Swansea University English Society celebrated World Book Night by selling books and cakes on campus to raise a grand total of £131 for the Books For Africa charity.
From 9am until 3pm on Monday 23rd April, dedicated society members were at a stall in Fulton House selling donated books and homemade cakes to raise money for the Books For Africa charity, as well as taking part in the book giveaway for World Book Night 2012, where chosen titles could be given to those who wanted them and passed on to encourage reading worldwide.
The donated books and cakes were priced at 50p each, with contributions also being given in return for the free books for World Book Night. The society made special T-shirts with the World Book Night logo for those working on the stall, while visitors were also encouraged to write down their favourite book and have a photo taken as part of the event.
English Society President James Crofts was thrilled with the result and praised those who were involved with the day’s activities.
“From our participation in World Book Night last year we’ve expanded into an even bigger and better event,” he said.
“I’m really proud that so many students donated books and signed up to the book giveaway. We think we have problems in the UK but the money we raised will go all the way to Africa to promote literacy on an international scale.”
Sophie Lewton, an English Society member who volunteered on the stall in Fulton House, said she enjoyed the day and was impressed by the positive reaction.
“There’s something really cool about seeing people get so excited about books,” she said.
“A lot of people didn’t actually know it was World Book Night and it’s been fantastic to see the reaction and how enthusiastic everyone’s been.”
Student Claire Dyke came along to check out the stall and said: “It’s great that the English Society are doing this for such a good cause, and everything’s good when there’s cake involved!”
English Society Publicist Steve Ralph said: “I thought it was awesome that we were raising awareness during the day for the event.
“All volunteers enjoyed themselves and everyone who stopped by for books and a chat seemed really interested.”
Spot the Sirens! Left to right: Siren editor/English Society member Roisin O’Connor (me), English Society President James Crofts, English Society member Sophie Lewton, English Society Publicist Steve Ralph, and Siren writer/English Society member Rachel Hodgson.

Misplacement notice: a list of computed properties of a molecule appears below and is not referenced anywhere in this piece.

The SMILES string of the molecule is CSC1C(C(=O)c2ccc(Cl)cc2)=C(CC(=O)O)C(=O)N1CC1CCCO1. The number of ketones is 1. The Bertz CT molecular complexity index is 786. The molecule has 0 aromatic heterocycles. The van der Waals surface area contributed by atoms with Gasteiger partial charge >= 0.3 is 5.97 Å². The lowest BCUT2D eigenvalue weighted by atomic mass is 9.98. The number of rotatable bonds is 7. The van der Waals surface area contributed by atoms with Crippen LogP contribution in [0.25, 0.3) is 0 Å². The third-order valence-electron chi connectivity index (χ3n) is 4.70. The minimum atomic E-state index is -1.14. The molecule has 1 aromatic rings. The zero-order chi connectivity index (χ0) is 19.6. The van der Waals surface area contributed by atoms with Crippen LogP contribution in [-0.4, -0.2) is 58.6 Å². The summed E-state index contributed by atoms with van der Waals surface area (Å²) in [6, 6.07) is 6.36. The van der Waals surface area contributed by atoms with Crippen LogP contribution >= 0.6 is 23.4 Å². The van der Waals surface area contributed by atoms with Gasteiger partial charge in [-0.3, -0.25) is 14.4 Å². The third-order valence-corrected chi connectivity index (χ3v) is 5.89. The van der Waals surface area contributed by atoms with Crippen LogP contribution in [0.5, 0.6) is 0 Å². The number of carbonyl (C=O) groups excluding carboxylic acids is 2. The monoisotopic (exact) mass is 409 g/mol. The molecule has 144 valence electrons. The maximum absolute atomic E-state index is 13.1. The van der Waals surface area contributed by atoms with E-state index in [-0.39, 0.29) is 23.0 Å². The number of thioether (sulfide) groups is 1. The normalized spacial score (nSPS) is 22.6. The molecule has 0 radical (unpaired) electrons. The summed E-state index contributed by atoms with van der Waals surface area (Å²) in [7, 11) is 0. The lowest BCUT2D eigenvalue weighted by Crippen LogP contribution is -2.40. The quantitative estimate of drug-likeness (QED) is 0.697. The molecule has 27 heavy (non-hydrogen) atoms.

About World Book Night
In the UK, 20,000 passionate readers give 24 copies of one of their favourite books to encourage those who don’t regularly read to fall in love with reading. World Book Night also gives a further 620,000 books over the course of the year to the hardest-to-reach readers through prisons, care homes, hospitals, sheltered housing, homeless shelters, libraries and through other partner charities.
“Take a minute to remember what it was that made you first fall in love with reading: the incredible passion you felt, and still feel, for books, for stories; the excited feeling you still get when you pick up a book that you just can’t wait to read and think about the places it will take you, the people you’ll meet and the joy you’ll get from reading it.
“Now think about the millions of people who have never been on that journey or who, somewhere along the way, have forgotten how incredible it can be. Think about the power of putting a book in to their hands and saying ‘this one’s amazing, you have to read it’.
“World Book Night reaches out to those who don’t regularly read by using passionate book lovers around the country to become reading ambassadors and to do just that within their communities, book by book, reader by reader, hand to hand, getting the whole country reading.”
Statistics show that:
• 22% of men and 30% of women with literacy below entry level 2 live in non-working households.
• 41% of employers are concerned about their employees’ basic literacy skills.
• 63% of men and 75% of women with very low literacy skills have never received a promotion at work.
• Increased literacy rates improve the chances of using a PC at work from 48% to 65%.
• Individuals with poor basic skills are much more likely to report being ‘not at all’ interested in politics (42% for men and 50% of women with poor basic skills compared with 17% for men and 21% for women with good basic skills).
• Women with low literacy skills are five times more likely than those with average or good literacy skills to be depressed.
About Books For Africa
Books For Africa was founded with the aim to promote literacy in Africa and “create a culture of literacy and provide the tools of empowerment to the next generation of parents, teachers, and leaders in Africa”.
Books are shipped in sea containers paid for by contributions to the charity. Since 1988, more than 24 million books have been shipped to 46 African countries, to classrooms in rural schools and the hands of children who have never held a book before. The charity states that when the books arrive, they go to those who need them most: “children who are hungry to read, hungry to learn, hungry to explore the world in ways that only books make possible”.
To donate to Books For Africa, go to www.booksforafrica.org/donate.html